Mexico launches plan to mark vaquita porpoise reserve

In this March 12, 2019 photo released by the Sea Shepherd organization, the body of a dead animal believed to be a vaquita, a critically endangered species of porpoise, floats in the ocean after being found in an illegal totoaba net recovered by Sea Shepherd in the Gulf of California off of Mexico. The environmentalist group Sea Shepherd said Thursday, March 14, 2019 that it found the badly decomposed body of what appeared to be a vaquita porpoise, one of perhaps only 10 that remain in the world. (Sea Shepherd via AP)

Mexico launches plan to mark vaquita marina reserve

MEXICO CITY — The Mexican government said Thursday it will use buoys to mark the reserve of the world's most endangered marine mammal, in a bid to save the last remaining 10 or so vaquita marina porpoises.

The Environment Department promised to provide social programs and jobs for fishing communities in the upper Gulf of California, the only place in the world the vaquita lives.

It said tourism, fish farms and better fishing practices would be encouraged in the area.

The government is faced with the challenge of ending illegal net fishing for totoaba, a fish whose swim bladder is considered a delicacy in China.

Environmentalists said the government program lacked sufficient details and stressed that more urgent measures are needed to save the vaquita from extinction.

Alejandro Olivera, the Mexico representative for the Center for Biological Diversity, said the measures "are not up to the level of urgency that is required."

"With 10 vaquitas left, what is needed is total protection and the immediate elimination of illegal nets from the vaquita's habitat," Olivera said.

In a report issued earlier this month, an international commission of experts estimated only six to 22 vaquitas remain alive.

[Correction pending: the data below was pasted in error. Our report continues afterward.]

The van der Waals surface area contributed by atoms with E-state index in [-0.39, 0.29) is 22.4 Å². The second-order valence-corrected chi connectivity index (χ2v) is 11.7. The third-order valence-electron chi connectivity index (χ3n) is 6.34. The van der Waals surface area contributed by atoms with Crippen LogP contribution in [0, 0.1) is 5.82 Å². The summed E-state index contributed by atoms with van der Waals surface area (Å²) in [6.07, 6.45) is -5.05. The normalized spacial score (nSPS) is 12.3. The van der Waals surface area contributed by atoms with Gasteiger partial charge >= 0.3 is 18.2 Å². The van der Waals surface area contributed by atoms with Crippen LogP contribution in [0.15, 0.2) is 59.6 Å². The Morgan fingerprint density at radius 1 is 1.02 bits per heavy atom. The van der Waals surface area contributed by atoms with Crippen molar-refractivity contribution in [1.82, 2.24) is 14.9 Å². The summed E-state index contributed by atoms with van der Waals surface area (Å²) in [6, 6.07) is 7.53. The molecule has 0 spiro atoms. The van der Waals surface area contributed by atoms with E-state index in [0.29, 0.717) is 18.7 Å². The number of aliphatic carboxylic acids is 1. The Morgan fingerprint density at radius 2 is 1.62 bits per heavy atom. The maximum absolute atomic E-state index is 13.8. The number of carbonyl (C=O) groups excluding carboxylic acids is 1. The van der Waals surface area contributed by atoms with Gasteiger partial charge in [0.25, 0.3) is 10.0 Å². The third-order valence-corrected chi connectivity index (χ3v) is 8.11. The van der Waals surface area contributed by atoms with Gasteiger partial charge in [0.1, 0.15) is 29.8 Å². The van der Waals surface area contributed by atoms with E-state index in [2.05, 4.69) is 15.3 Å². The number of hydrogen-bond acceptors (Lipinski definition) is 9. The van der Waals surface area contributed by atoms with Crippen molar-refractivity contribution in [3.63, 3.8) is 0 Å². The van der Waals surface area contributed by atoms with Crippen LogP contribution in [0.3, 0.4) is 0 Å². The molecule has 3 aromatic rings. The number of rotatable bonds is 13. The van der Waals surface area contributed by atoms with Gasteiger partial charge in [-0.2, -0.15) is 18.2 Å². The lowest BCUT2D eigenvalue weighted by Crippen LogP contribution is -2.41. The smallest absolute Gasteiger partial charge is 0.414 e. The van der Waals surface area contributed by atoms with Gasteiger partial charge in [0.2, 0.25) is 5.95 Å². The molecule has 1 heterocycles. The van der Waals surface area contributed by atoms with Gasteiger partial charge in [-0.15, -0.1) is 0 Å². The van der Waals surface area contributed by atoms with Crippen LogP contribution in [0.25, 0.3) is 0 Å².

The lower figure was the number of vaquitas actually seen on the surface during a trip by researchers last fall. The higher estimate was the number of the animals that may have been heard over a system of floating acoustic monitors making distinctive, dolphin-like "clicks."

The commission said the most likely number of remaining vaquitas was somewhere around 10.

Activists have said in the past that the few remaining vaquitas are concentrated in such a small area — a rectangle of about 15 miles by 7 miles — that some sort of floating barrier could potentially be built around them to keep illegal fishing boats out.

But the government program announced Thursday appears to fall far short of that. Instead it simply proposes marking the vaquita reserve — a larger area — with buoys, even though it is quite clear that poachers know very well where the reserve starts.

The plan proposes fish farms, vaquita-safe nets and sport-fishing for totoaba as potential sources of income for fishermen.

But it will be hard for such schemes to replace the thousands of dollars that fishermen can sometimes get for a large totoaba swim bladder.

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